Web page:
Owens, 41, was charged in the death of Furch, who was last seen leaving work at the General Motors plant in Arlington shortly after midnight on Sept. 28, 2007. He faced five to 99 years or life in prison.
"Three things in human life are important: The first is to be kind; the second is to be kind; and the third is to be kind." ~ Henry James
02-15-2014, 01:15 AM #7Registered User
- Join Date
- May 2012
09-28-2014, 01:22 PM #8Registered User
- Join Date
- May 2012
Missing 7 years today.
Glenda's case is profiled on the Texas District & County Attorney's Association's website.
The Prosecutor, January-February 2009, Volume 39, No. 1
Missing person vs. murder victim
By Bob Gill and Rainey Webb
Assistant Criminal District Attorneys in Tarrant County
Tarrant County prosecutors tried a defendant for murdering Glenda Gail Furch, whose body was never found. Here’s how they investigated her disappearance, determined that she had been killed, and convicted the man responsible.
Glenda Gail Furch was a creature of habit. A hard-working mother of two, she worked the same shift at the same General Motors plant for nearly 28 years. She was a dependable employee involved in the local labor union who enjoyed talking with her colleagues about work conditions and pay. She lived in the same apartment complex in Fort Worth for over 20 years. She took her grandson to school every day and had lunch with her family after church on Sundays. Even when she couldn’t attend the church where she had been a member for over 50 years, she personally tithed each week. She talked to her 89-year-old father, Johnnie, who had recently been diagnosed and treated for cancer, every day.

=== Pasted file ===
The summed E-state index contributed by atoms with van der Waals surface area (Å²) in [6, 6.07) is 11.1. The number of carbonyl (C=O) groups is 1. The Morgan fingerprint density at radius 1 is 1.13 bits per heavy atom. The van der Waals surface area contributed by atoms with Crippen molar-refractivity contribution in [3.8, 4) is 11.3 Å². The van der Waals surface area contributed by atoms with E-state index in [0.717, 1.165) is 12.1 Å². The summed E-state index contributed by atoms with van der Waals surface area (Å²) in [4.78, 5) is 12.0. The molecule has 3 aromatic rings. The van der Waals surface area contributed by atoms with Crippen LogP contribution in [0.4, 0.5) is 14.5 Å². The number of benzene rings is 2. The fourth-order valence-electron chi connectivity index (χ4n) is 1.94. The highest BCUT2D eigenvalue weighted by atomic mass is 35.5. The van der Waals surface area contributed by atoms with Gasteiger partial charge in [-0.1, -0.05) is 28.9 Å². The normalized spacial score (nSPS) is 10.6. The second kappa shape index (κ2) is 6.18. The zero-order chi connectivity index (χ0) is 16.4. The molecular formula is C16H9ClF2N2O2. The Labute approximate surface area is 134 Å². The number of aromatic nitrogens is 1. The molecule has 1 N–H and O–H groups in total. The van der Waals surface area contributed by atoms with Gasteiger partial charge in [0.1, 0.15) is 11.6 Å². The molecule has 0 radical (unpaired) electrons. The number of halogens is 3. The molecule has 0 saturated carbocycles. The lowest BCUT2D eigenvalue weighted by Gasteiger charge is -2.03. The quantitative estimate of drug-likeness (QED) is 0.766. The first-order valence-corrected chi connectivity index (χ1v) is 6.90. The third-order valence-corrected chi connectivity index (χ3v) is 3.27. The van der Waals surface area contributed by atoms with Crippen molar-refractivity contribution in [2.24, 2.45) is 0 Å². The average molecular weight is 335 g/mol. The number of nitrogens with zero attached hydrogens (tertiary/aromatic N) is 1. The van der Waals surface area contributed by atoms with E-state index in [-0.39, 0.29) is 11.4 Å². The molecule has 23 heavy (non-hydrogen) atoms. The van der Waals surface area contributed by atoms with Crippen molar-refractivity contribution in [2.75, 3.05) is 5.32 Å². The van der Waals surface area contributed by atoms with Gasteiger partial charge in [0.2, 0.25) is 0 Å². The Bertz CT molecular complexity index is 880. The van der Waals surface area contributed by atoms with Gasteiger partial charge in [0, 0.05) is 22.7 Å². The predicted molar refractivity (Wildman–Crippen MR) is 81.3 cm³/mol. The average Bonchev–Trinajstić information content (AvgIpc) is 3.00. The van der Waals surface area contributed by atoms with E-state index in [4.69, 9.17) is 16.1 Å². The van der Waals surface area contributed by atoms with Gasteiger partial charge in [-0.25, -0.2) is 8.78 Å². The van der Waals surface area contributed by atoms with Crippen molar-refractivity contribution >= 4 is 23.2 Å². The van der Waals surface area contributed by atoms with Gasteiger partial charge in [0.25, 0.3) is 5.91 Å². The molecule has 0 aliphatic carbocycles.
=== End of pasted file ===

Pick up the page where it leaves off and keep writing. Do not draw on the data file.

These consistent patterns came to an abrupt halt the last weekend of September 2007. On the 27th, Gail returned to work at GM after a short union strike, enthusiastic about some new changes and eager to get back in the swing of things. According to her time card, she clocked out of the plant just after midnight on Friday. At about 12:24 that morning she bought gas at a convenience store close to her house. That purchase would be her last known act.
11-28-2014, 10:28 PM #9
I'm watching medical detectives right now,this segment is about this case. What a brutal man Owens is. Rest in peace Glenda you won't ever be forgotten. He was offered a lighter sentence if he disclosed where she was but he refused, why??? what does he gave to gain by doing that.